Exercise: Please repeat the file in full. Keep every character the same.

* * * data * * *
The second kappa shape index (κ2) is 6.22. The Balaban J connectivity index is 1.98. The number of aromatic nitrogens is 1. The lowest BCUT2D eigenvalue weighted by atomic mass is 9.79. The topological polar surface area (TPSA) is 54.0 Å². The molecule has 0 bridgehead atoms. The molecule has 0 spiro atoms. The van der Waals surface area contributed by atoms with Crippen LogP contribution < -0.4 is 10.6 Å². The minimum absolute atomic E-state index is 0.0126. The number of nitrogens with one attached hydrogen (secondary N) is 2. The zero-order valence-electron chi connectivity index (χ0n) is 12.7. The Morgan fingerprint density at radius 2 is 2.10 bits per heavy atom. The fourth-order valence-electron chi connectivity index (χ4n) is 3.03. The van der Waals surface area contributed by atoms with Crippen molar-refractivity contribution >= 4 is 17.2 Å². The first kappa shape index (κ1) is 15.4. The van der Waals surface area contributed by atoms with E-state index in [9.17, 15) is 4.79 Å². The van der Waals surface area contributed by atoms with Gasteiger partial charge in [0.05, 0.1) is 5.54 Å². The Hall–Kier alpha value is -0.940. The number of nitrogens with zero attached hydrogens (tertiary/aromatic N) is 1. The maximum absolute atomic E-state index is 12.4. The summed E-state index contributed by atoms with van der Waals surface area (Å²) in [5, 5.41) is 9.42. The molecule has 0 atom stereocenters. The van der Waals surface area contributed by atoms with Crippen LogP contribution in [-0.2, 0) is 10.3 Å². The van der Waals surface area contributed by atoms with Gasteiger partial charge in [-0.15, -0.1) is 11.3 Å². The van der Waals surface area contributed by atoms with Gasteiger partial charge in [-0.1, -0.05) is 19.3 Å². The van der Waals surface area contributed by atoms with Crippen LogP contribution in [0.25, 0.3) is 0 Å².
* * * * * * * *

The second kappa shape index (κ2) is 6.22. The Balaban J connectivity index is 1.98. The number of aromatic nitrogens is 1. The lowest BCUT2D eigenvalue weighted by atomic mass is 9.79. The topological polar surface area (TPSA) is 54.0 Å². The molecule has 0 bridgehead atoms. The molecule has 0 spiro atoms. The van der Waals surface area contributed by atoms with Crippen LogP contribution < -0.4 is 10.6 Å². The minimum absolute atomic E-state index is 0.0126. The number of nitrogens with one attached hydrogen (secondary N) is 2. The zero-order valence-electron chi connectivity index (χ0n) is 12.7. The Morgan fingerprint density at radius 2 is 2.10 bits per heavy atom. The fourth-order valence-electron chi connectivity index (χ4n) is 3.03. The van der Waals surface area contributed by atoms with Crippen molar-refractivity contribution >= 4 is 17.2 Å². The first kappa shape index (κ1) is 15.4. The van der Waals surface area contributed by atoms with E-state index in [9.17, 15) is 4.79 Å². The van der Waals surface area contributed by atoms with Gasteiger partial charge in [0.05, 0.1) is 5.54 Å². The Hall–Kier alpha value is -0.940. The number of nitrogens with zero attached hydrogens (tertiary/aromatic N) is 1. The maximum absolute atomic E-state index is 12.4. The summed E-state index contributed by atoms with van der Waals surface area (Å²) in [5, 5.41) is 9.42. The molecule has 0 atom stereocenters. The van der Waals surface area contributed by atoms with Crippen LogP contribution in [-0.2, 0) is 10.3 Å². The van der Waals surface area contributed by atoms with Gasteiger partial charge in [-0.15, -0.1) is 11.3 Å². The van der Waals surface area contributed by atoms with Gasteiger partial charge in [-0.1, -0.05) is 19.3 Å². The van der Waals surface area contributed by atoms with Crippen LogP contribution in [0.25, 0.3) is 0 Å².